Safety Catalyst: Overcome Repeating Problems

Oct. 23, 2006
High-level strategists relish the challenge of tackling and overcoming long-standing problems.

One seemingly insurmountable problem most companies have is reducing accident repetition. So-called "accident repeaters" have multiple injuries. They account for more than their fair share of compensable costs, put a hole in efforts to improve safety records and can seem resistant to being helped.

No wonder many leaders become frustrated and push disciplinary or blame-focused interventions - which can include counseling, with an implication that the worker is at total fault for repeat accidents - on the work force.

But these approaches have been shown to be minimally effective and in many cases resulted in worsening problems. Workers feel unfairly targeted as being guilty until proven innocent and push back. Unions become determined to fight management's repeater policies, resulting in political or grievance issues.

In my 15 years of helping reduce accident repetition problems, I've learned many things. But beyond all the possible procedures or techniques to address this problem, I've found the single-most critical adjustment needed to make a significant impact is a strategic one: Change the way you look at and communicate this problem from an "accident repeater" problem to one of "accident repetition." Refocus on shared contributors to this complex problem.

Just splitting hairs? Not at all. Ralph Waldo Emerson wrote, "People only see what they are prepared to see."

Finding the True Cause of Accidents

Personal responsibility applies to all of us - managers, safety professionals and workers. In practice, blaming others keeps us stuck and prevents us from planning and taking action that might improve our problems. Most current approaches to repeat accidents take two views: one, that workers have internal problems or two, that workers are slyly seeking to bail out of work with a free ride.

But in every company in which I've worked, I've seen five kinds of workers who have repeat accidents, including some who work extremely hard and thereby put themselves at greater risk. Others are too proud to report what they consider to be a minor injury, until the problem is exacerbated to the point where they can't continue working and create an ongoing weak area in their body. Then, there are the workers who believe what managers tell them - to report every near-miss or incident - and then feel dunned for having repeat accidents.


There is no question there are some workers looking to bail out or "get something for nothing," thereby faking injuries or staying off work on disability long after the injury has healed. All organizations should have, as part of their plan, an approach to reduce fraud.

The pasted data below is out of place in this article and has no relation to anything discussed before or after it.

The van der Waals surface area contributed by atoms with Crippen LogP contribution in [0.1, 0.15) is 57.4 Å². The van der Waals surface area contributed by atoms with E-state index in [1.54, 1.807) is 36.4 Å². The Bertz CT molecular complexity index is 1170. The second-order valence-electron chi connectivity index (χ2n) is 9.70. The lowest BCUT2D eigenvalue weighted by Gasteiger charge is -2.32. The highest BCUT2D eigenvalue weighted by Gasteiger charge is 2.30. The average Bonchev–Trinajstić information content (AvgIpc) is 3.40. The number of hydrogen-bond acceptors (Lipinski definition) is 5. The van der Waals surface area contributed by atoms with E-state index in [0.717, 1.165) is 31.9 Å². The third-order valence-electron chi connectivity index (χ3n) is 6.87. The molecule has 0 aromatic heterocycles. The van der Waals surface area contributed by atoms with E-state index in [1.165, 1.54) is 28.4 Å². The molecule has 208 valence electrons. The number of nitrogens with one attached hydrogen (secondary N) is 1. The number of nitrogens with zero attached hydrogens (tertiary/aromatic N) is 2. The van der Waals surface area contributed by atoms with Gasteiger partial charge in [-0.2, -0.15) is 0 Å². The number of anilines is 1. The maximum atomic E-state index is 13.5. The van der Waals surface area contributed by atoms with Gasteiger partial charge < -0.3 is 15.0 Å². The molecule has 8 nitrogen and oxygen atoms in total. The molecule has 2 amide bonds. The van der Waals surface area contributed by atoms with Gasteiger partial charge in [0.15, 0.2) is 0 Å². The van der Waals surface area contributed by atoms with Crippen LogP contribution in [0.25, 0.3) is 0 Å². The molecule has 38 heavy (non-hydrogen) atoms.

However, assuming that most or all workers are bad eggs is not realistic from what I've seen. And even where leaders contend that "5 percent to 25 percent have an element of fraud," that means 75 percent to 95 percent of claims are genuine.

I suggest that if a leader believes a significant portion of claims are fraudulent, he or she should look within the company. What is the company doing or not doing to encourage or prevent fraudulent claims?

This exercise should go way beyond having a stronger enforcement system and examine work processes, employee morale and other aspects of work. As the medical director of a large communications company privately told me, "If I had to do what they do all day, I'd find a way to come down with carpal tunnel syndrome." Or as a corporate safety director remarked, "We have to find a way to develop a culture where people are not looking to bail out with a soft-tissue injury."

Personal issues that can contribute to repeat accidents - such as fatigue, preoccupation, rushing, not using training or applying proscribed policies - don't just fall into the laps of individual workers. These overlap both individual and organization domains.

Strategic leaders understand that significant improvement is founded on the willingness and ability to see all contributors to a problem.

Accident repetition is a complicated problem, but one that, when approached systematically, can be greatly reduced. Focusing on systematic solutions rather than on anger and blame work far better for boosting safety performance. With a dispassionate and systematic approach, accident repetition can be greatly alleviated and fraud can be significantly reduced.

Robert Pater ([email protected], is managing director of Portland, Ore.-based Strategic Safety Associates.

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